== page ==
Swinging Banking : Not Very Promising
August 13, 2002
Not too bad if you may claim so …..
The Bangladesh banking sector relative to the size of its economy is comparatively larger than many economies of similar level of development and per capita income. The total size of the sector at 26.54% of GDP dominates the financial system, which is proportionately large for a country with a per capita income of only about US$370. The non-bank financial sector, including capital market institutions is only 3.22% of GDP, which is much smaller than the banking sector. The market capitalization of the Dhaka Stock Exchange was US$1,025 million or 2.19% of GDP as at mid-June ...view middle of the document...
The adjustments would possibly be larger if provisioning as followed by major international auditors were applied. State-owned Commercial Banks (SCBs) also have disproportionately large and unexplained “Other Assets” that include, in particular, jute and other subsidized credits, suspense accounts and various receivables. To what extent these questionable assets have been provisioned remains unclear.
Wonder why so ?
The large capital deficiency, operating inefficiencies and recurring losses of the banking system is the product of a combination of different factors including: a) weak corporate governance (bank-wide structures, policies, systems and procedures, especially credit risk management); b) deficient executive and staff banking skills; c) absence of professionalism, accountability and incentives; d) policy lending (particularly to jute and other loss-making State-owned Enterprises or SoEs); e) political patronage and directed lending in the SCBs; f) insider lending in private local banks; g) pervasive systemic default culture; h) non-cost recovery for governmental services extended; i) loss-making branches; j) unproductive assets; k) politically-influenced recruitment, extraordinary staff redundancy, bank-wide security of tenure, and disruptive union activity; and l) poor IT/MIS that hinders efficient and cost-effective operations.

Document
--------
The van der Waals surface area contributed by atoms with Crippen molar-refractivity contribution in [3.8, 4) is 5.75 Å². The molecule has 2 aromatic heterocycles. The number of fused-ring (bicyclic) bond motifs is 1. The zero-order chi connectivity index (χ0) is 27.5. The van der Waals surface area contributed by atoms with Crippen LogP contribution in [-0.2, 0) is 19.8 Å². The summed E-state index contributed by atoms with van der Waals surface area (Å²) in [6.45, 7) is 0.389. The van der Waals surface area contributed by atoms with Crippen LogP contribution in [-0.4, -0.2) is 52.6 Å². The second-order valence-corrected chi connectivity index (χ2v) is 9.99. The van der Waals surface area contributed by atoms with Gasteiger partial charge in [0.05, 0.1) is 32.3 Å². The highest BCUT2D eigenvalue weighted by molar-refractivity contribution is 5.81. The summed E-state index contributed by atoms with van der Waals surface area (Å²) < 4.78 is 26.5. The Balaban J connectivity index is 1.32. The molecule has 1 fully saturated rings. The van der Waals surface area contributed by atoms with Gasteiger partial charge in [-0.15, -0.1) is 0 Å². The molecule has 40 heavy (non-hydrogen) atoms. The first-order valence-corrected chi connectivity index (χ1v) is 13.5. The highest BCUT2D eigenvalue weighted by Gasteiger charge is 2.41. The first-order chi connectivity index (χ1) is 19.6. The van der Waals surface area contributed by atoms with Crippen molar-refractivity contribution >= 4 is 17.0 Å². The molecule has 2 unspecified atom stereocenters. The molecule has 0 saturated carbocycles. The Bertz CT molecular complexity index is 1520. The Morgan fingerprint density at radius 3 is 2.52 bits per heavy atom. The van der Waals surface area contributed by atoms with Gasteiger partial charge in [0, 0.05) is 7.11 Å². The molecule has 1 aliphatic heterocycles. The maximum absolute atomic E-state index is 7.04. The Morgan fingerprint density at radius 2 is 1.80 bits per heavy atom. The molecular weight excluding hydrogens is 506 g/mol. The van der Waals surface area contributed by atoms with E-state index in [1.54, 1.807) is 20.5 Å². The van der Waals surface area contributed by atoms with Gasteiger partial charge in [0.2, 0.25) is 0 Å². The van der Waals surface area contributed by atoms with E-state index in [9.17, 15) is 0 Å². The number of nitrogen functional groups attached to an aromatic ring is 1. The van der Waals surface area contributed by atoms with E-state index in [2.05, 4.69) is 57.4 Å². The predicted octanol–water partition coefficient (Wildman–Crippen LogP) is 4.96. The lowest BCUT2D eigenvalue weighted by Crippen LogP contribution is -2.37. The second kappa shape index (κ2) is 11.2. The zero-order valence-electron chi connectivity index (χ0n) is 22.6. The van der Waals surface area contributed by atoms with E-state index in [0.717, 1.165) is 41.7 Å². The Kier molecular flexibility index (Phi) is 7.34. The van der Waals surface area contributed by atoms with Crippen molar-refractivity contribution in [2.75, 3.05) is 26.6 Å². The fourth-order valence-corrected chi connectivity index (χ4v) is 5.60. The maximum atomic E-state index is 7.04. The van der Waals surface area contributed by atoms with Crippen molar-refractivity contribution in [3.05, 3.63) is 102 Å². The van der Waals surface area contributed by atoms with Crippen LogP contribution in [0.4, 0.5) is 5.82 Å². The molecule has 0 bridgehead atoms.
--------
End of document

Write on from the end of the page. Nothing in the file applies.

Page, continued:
Who is who …..
At mid-2001, the US$13 billion stock of financial market instruments was predominantly tilted toward banking products (72.2%), basically in the form of term deposits, and secondarily toward non-bank debt instruments (27.8%), with private sector obligations accounting for 0.4% of all non-bank debt instruments and GOB-related instruments making up for the balance of 99.6%. Of the GOB-related instruments, Savings Schemes, redeemable instruments with disproportionately high yields, accounted for 59.3%, the balance made up of T-Bills (26.7%) and Treasury Bonds (13.9%). Private sector instruments are basically debenture-type issues mainly of one business group listed in the stock exchanges. With the exception of T-Bills and private sector debentures, the fixed income securities are non-transferable and, where they are transferable, there is no secondary market activity. There are no government securities dealers or market makers and the ‘buy-hold’ culture is quite pronounced. The commercial banks have not issued any securities to raise funds, other than for government-administered programs.
Pot belly or belly up already ?
The ratio of bank deposits to GDP in Bangladesh has increased from 19.53% in 1990 to 32.35% at end 2001. As the private sector banks are still in a rudimentary stage, they are way behind the SCBs in terms of deposit mobilization and asset accumulation. But classified loans of SCBs are large, constituting 3.94% of GDP in 1990 and 8.66% in 2001. In 1990, the SCBs had 27.59% of their total outstanding loans classified, compared to 23.73% in private commercial banks and 20.65% in...